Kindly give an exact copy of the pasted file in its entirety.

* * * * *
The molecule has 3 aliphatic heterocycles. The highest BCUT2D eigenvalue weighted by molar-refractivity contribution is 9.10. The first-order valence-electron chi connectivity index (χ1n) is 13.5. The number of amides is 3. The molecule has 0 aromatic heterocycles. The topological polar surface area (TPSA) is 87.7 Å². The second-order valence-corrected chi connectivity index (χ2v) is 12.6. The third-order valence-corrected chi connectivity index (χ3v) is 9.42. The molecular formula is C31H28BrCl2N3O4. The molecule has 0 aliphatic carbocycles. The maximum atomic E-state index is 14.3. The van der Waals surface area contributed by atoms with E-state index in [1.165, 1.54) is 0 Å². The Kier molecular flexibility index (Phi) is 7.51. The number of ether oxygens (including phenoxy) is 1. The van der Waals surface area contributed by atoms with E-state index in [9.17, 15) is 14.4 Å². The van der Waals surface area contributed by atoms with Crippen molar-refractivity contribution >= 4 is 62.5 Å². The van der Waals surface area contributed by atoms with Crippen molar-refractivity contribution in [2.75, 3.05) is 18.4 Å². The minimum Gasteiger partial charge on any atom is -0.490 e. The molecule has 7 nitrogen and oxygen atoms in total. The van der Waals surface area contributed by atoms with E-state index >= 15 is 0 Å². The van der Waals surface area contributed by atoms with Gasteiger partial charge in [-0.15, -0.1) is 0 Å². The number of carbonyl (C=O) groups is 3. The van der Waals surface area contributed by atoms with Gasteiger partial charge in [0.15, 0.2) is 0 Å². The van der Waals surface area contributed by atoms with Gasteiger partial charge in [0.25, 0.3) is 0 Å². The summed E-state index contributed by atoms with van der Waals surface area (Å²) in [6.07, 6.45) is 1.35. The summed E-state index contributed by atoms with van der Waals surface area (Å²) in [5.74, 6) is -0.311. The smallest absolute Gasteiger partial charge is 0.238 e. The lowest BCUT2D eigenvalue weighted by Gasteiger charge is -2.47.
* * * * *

The molecule has 3 aliphatic heterocycles. The highest BCUT2D eigenvalue weighted by molar-refractivity contribution is 9.10. The first-order valence-electron chi connectivity index (χ1n) is 13.5. The number of amides is 3. The molecule has 0 aromatic heterocycles. The topological polar surface area (TPSA) is 87.7 Å². The second-order valence-corrected chi connectivity index (χ2v) is 12.6. The third-order valence-corrected chi connectivity index (χ3v) is 9.42. The molecular formula is C31H28BrCl2N3O4. The molecule has 0 aliphatic carbocycles. The maximum atomic E-state index is 14.3. The van der Waals surface area contributed by atoms with E-state index in [1.165, 1.54) is 0 Å². The Kier molecular flexibility index (Phi) is 7.51. The number of ether oxygens (including phenoxy) is 1. The van der Waals surface area contributed by atoms with E-state index in [9.17, 15) is 14.4 Å². The van der Waals surface area contributed by atoms with Crippen molar-refractivity contribution >= 4 is 62.5 Å². The van der Waals surface area contributed by atoms with Crippen molar-refractivity contribution in [2.75, 3.05) is 18.4 Å². The minimum Gasteiger partial charge on any atom is -0.490 e. The molecule has 7 nitrogen and oxygen atoms in total. The van der Waals surface area contributed by atoms with E-state index >= 15 is 0 Å². The van der Waals surface area contributed by atoms with Gasteiger partial charge in [-0.15, -0.1) is 0 Å². The number of carbonyl (C=O) groups is 3. The van der Waals surface area contributed by atoms with Gasteiger partial charge in [0.15, 0.2) is 0 Å². The van der Waals surface area contributed by atoms with Gasteiger partial charge in [0.25, 0.3) is 0 Å². The summed E-state index contributed by atoms with van der Waals surface area (Å²) in [6.07, 6.45) is 1.35. The summed E-state index contributed by atoms with van der Waals surface area (Å²) in [5.74, 6) is -0.311. The smallest absolute Gasteiger partial charge is 0.238 e. The lowest BCUT2D eigenvalue weighted by Gasteiger charge is -2.47.